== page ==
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Law School Case Brief

United States v. Biaggi - 909 F.2d 662 (2d Cir. 1990)


With respect to public officials, evidence of the receipt of benefits followed by favorable treatment may suffice to establish circumstantially that the benefits were received for the purpose of being influenced in the future performance of official duties, thereby satisfying the quid pro quo element of bribery.


Defendants, a former congressman, the congressman's son, the congressman's law partner, a company president, a borough president, and a federal agency regional director, were indicted and convicted by the trial court of various offenses that arose out their involvement with the affairs of a corporation.


Based on the evidence presented, did sufficient evidence support defendants' convictions of bribery?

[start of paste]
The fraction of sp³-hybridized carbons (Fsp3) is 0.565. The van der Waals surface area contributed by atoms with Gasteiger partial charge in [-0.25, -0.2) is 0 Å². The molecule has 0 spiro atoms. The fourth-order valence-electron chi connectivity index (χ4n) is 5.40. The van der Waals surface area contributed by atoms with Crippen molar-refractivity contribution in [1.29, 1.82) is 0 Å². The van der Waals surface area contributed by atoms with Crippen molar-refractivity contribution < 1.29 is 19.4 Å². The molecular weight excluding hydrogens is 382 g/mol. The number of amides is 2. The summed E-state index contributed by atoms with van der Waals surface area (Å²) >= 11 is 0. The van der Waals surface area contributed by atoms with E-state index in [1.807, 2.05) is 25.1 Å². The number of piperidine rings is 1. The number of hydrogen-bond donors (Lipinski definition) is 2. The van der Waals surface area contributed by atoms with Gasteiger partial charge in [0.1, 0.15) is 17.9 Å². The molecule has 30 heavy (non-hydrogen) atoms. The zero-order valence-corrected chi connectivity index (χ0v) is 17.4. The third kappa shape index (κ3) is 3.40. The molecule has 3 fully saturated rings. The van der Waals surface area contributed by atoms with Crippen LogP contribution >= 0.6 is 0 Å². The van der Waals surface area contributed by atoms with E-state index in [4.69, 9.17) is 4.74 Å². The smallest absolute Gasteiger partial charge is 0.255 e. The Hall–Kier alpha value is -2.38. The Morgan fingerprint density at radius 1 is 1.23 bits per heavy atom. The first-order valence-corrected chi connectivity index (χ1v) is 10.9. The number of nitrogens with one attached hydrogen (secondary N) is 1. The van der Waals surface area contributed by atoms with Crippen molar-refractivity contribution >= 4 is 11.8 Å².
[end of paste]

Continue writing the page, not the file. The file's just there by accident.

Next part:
The United States Court of Appeals for the Second Circuit dismissed some convictions of the congressman's son and the federal agency regional director, and remanded to the district court for resentencing. The Court reversed some convictions of the company president and remanded for retrial. The Court held that the evidence did not permit a rational jury to find beyond a reasonable doubt that the congressman's son knew that his father had received shares of stock as a bribe or gratuity. The Court held that the predicate acts of accepting a bribe and obstructing justice were insufficient to establish a pattern of racketeering activity by the federal agency regional director. The Court held that it was error for the trial court to have excluded evidence that supported the inference that the company president truthfully denied knowledge of the wrongdoing of others.

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